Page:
This book is great. I'm excited to have found a new author with a whole lot of books out, and I'm hoping she continues this excellent start into a greThis book is great. I'm excited to have found a new author with a whole lot of books out, and I'm hoping she continues this excellent start into a great series. Ginger is a woman working for the Spirit Corps in WWI. Only, secretly, the Spirit Corps is not about keeping morale high and "raising the spirits" of the boys. Instead, its about talking to ghosts, and gathering intelligence and information from the spirits of men who died on the front. Only the German's have figured out what they're doing, and want to copy it, and are willing to do anything, to anyone, to learn how it works. And it seems like there's a spy in their mix. ...more
I have very mixed feelings about this book. The main character is basically an inherent asshole. And I know thats "supposed" to be part of the story.I have very mixed feelings about this book. The main character is basically an inherent asshole. And I know thats "supposed" to be part of the story. He's a teenage boy, and he's got issues. He's oblivious to the realities of the world around him, and yes, thats actually part of the plot. But its still really irritating after awhile. But the world the author creates is interesting and fun. The author is clearly a lover of Narnia, and the book somewhat revolves around this world parallel creation to Narnia and the series of books (because of course, they couldn't actually use Narnia). But yes, the main character absolutely loves a series of children's books where a couple of British siblings keep finding themselves in this other world, which they get to through a parallel world sometimes by jumping into fountains. And that other world has adventures, and talking animals, and morality figures, etc etc etc. Anyways, apart constantly wanting to smack the main character upside the head and say "grow up, look around you, stop being so self involved" the book is pretty decent. ...more
Full confession, I couldn't really end up finishing this one. I got 90% of the way through, and just got distracted, and dropped it, and couldn't findFull confession, I couldn't really end up finishing this one. I got 90% of the way through, and just got distracted, and dropped it, and couldn't find the interest to continue.
It had some good interesting twisty bits, but the pacing was horrible. Good action and intrigue mixed with weirdly draggy areas, not to mention a single character that I could really find myself interested in. I know that was sort of the POINT, that these characters are human, and flawed. But dang, they're just so unbelievably self involved.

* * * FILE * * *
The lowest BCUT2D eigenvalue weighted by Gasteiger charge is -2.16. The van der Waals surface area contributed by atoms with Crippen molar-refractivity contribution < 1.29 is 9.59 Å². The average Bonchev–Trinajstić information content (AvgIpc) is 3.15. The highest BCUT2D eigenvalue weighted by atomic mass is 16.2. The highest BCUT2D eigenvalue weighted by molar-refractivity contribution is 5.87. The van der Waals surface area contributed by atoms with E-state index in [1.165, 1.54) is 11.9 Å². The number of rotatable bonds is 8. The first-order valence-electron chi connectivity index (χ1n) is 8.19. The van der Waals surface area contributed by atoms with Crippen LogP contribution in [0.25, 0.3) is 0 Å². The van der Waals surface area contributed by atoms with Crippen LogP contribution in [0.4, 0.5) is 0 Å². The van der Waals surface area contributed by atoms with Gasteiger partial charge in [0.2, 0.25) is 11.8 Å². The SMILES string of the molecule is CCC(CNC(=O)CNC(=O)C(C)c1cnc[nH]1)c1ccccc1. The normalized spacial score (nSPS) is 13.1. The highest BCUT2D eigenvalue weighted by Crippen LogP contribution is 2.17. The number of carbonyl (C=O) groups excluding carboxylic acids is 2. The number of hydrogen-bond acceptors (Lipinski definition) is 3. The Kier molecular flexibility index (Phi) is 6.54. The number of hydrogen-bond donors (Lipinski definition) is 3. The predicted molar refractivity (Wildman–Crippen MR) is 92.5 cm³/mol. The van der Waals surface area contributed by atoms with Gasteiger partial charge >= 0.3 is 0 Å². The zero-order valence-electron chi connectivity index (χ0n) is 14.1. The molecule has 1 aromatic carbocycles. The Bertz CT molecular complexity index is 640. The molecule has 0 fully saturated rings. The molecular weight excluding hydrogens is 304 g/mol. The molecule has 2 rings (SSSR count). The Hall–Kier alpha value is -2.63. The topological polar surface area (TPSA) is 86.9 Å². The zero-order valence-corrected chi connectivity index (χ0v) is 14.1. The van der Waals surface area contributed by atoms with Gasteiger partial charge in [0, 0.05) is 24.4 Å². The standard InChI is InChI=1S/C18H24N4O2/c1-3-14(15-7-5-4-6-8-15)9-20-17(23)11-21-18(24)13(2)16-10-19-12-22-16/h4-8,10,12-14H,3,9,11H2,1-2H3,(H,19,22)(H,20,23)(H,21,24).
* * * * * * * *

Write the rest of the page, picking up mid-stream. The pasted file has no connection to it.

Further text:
And then, mixed in with the awkward pacing and the irritating characters, the book just has periods of weird wtf is going on I don't understand the mechanics of this world.
The mixture just left me wishing I was reading other things... so I did. This story did have its redeeming moments, and maybe I'll need to give it another try in the future, the timing might just not have been right for me. But......more
This one was certainly a diversion from previous books in the series. The characters held true to themselves and to the world, and I enjoyed it... butThis one was certainly a diversion from previous books in the series. The characters held true to themselves and to the world, and I enjoyed it... but..... It was unexpected. ...more
This book was difficult to read, as I think it should be. This book attracted my attention because by some it is considered to be the first science fiThis book was difficult to read, as I think it should be. This book attracted my attention because by some it is considered to be the first science fiction novel written by a black woman. While it doesn't fit my usual definition of "science fiction," I'm not inclined to argue with that title because it is a unique and interesting story, and I can't imagine how difficult it was for Ms. Butler to write it and get it published in 1979.
Without giving anything away, I can tell you that Dana is a young black woman growing up in 1970s California who mysteriously finds herself drawn back in time to a slave plantation in Maryland in 1819. There, she is forced to confront, in brutal reality, who her ancestors were and what they went through.
While Ms. Butler seems to have done an excellent job researching and making real the historical life of her characters, their story isn't unique, and hopefully is something we've all heard at some point. What I think is truly unique about this story is watching how a modern woman lives through and deals with this knowledge, and how it changes her. Its easy to say "horrible things happened in the past." It is much less easy to say "horrible things are happening right in front of me." How much of that past is still affecting us now? What can you look at as a "just a part of the time" and what is inexcusable at any time? Where do you draw the line? When you're living in a system that is inherently wrong but overwhelmingly large, how do you balance "right for history, and right for the future" versus "right for right now, right for the people in front of you." How much of yourself is okay to hide, just to survive, and how much is it worth to risk? Is the past real? Is it changeable? Where is "home" ?
Watching the main character confront all of these questions and more is the powerful message of this book, and hopefully the reader tries to confront some of them in themselves, too....more